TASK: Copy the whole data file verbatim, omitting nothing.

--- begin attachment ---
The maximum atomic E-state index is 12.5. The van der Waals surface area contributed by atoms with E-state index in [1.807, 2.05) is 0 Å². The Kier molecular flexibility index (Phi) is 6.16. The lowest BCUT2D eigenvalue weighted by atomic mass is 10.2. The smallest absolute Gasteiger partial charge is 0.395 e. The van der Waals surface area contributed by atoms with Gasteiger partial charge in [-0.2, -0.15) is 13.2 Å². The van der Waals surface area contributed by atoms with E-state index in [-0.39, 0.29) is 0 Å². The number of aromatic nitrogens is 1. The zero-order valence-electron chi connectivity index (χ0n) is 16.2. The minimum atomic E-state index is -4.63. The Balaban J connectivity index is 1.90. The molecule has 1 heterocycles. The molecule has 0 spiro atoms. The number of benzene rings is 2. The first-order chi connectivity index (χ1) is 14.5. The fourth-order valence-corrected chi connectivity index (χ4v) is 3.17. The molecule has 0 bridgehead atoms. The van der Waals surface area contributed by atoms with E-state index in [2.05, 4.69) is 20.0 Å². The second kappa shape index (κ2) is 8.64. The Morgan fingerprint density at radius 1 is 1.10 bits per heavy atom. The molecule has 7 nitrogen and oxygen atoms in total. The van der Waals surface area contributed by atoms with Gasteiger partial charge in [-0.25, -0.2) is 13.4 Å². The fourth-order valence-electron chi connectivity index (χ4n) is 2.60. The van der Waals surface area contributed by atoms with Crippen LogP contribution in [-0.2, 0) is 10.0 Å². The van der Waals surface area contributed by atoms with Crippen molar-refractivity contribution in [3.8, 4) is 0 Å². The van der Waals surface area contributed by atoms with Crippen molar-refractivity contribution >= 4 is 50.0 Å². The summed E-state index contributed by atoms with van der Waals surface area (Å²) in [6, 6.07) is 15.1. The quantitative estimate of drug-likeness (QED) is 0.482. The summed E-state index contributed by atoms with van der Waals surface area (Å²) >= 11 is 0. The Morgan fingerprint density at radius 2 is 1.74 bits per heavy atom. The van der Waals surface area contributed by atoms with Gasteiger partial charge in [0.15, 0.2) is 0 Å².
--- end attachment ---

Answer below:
The maximum atomic E-state index is 12.5. The van der Waals surface area contributed by atoms with E-state index in [1.807, 2.05) is 0 Å². The Kier molecular flexibility index (Phi) is 6.16. The lowest BCUT2D eigenvalue weighted by atomic mass is 10.2. The smallest absolute Gasteiger partial charge is 0.395 e. The van der Waals surface area contributed by atoms with Gasteiger partial charge in [-0.2, -0.15) is 13.2 Å². The van der Waals surface area contributed by atoms with E-state index in [-0.39, 0.29) is 0 Å². The number of aromatic nitrogens is 1. The zero-order valence-electron chi connectivity index (χ0n) is 16.2. The minimum atomic E-state index is -4.63. The Balaban J connectivity index is 1.90. The molecule has 1 heterocycles. The molecule has 0 spiro atoms. The number of benzene rings is 2. The first-order chi connectivity index (χ1) is 14.5. The fourth-order valence-corrected chi connectivity index (χ4v) is 3.17. The molecule has 0 bridgehead atoms. The van der Waals surface area contributed by atoms with E-state index in [2.05, 4.69) is 20.0 Å². The second kappa shape index (κ2) is 8.64. The Morgan fingerprint density at radius 1 is 1.10 bits per heavy atom. The molecule has 7 nitrogen and oxygen atoms in total. The van der Waals surface area contributed by atoms with Gasteiger partial charge in [-0.25, -0.2) is 13.4 Å². The fourth-order valence-electron chi connectivity index (χ4n) is 2.60. The van der Waals surface area contributed by atoms with Crippen LogP contribution in [-0.2, 0) is 10.0 Å². The van der Waals surface area contributed by atoms with Crippen molar-refractivity contribution in [3.8, 4) is 0 Å². The van der Waals surface area contributed by atoms with Crippen molar-refractivity contribution >= 4 is 50.0 Å². The summed E-state index contributed by atoms with van der Waals surface area (Å²) in [6, 6.07) is 15.1. The quantitative estimate of drug-likeness (QED) is 0.482. The summed E-state index contributed by atoms with van der Waals surface area (Å²) >= 11 is 0. The Morgan fingerprint density at radius 2 is 1.74 bits per heavy atom. The van der Waals surface area contributed by atoms with Gasteiger partial charge in [0.15, 0.2) is 0 Å².